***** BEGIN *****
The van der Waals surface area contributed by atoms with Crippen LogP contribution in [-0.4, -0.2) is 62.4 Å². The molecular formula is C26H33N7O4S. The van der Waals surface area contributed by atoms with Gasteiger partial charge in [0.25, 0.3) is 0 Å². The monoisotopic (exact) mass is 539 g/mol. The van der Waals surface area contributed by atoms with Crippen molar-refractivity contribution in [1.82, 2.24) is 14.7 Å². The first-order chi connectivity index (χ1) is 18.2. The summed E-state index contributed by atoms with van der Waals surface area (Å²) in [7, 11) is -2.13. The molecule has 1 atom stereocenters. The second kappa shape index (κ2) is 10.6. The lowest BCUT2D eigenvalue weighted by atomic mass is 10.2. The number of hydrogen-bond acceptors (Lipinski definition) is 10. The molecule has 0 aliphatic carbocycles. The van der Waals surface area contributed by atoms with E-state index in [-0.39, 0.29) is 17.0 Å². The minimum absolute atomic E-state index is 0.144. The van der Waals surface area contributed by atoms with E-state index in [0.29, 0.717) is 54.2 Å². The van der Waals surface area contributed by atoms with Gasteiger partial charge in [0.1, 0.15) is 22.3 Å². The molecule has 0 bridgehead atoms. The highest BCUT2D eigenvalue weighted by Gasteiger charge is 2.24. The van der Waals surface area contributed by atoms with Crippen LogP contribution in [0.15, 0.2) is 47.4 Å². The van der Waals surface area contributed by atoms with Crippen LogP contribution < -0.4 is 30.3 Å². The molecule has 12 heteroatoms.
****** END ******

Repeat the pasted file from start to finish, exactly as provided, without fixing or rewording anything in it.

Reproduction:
The van der Waals surface area contributed by atoms with Crippen LogP contribution in [-0.4, -0.2) is 62.4 Å². The molecular formula is C26H33N7O4S. The van der Waals surface area contributed by atoms with Gasteiger partial charge in [0.25, 0.3) is 0 Å². The monoisotopic (exact) mass is 539 g/mol. The van der Waals surface area contributed by atoms with Crippen molar-refractivity contribution in [1.82, 2.24) is 14.7 Å². The first-order chi connectivity index (χ1) is 18.2. The summed E-state index contributed by atoms with van der Waals surface area (Å²) in [7, 11) is -2.13. The molecule has 1 atom stereocenters. The second kappa shape index (κ2) is 10.6. The lowest BCUT2D eigenvalue weighted by atomic mass is 10.2. The number of hydrogen-bond acceptors (Lipinski definition) is 10. The molecule has 0 aliphatic carbocycles. The van der Waals surface area contributed by atoms with E-state index in [-0.39, 0.29) is 17.0 Å². The minimum absolute atomic E-state index is 0.144. The van der Waals surface area contributed by atoms with E-state index in [0.29, 0.717) is 54.2 Å². The van der Waals surface area contributed by atoms with Gasteiger partial charge in [0.1, 0.15) is 22.3 Å². The molecule has 0 bridgehead atoms. The highest BCUT2D eigenvalue weighted by Gasteiger charge is 2.24. The van der Waals surface area contributed by atoms with Crippen LogP contribution in [0.15, 0.2) is 47.4 Å². The van der Waals surface area contributed by atoms with Crippen LogP contribution < -0.4 is 30.3 Å². The molecule has 12 heteroatoms.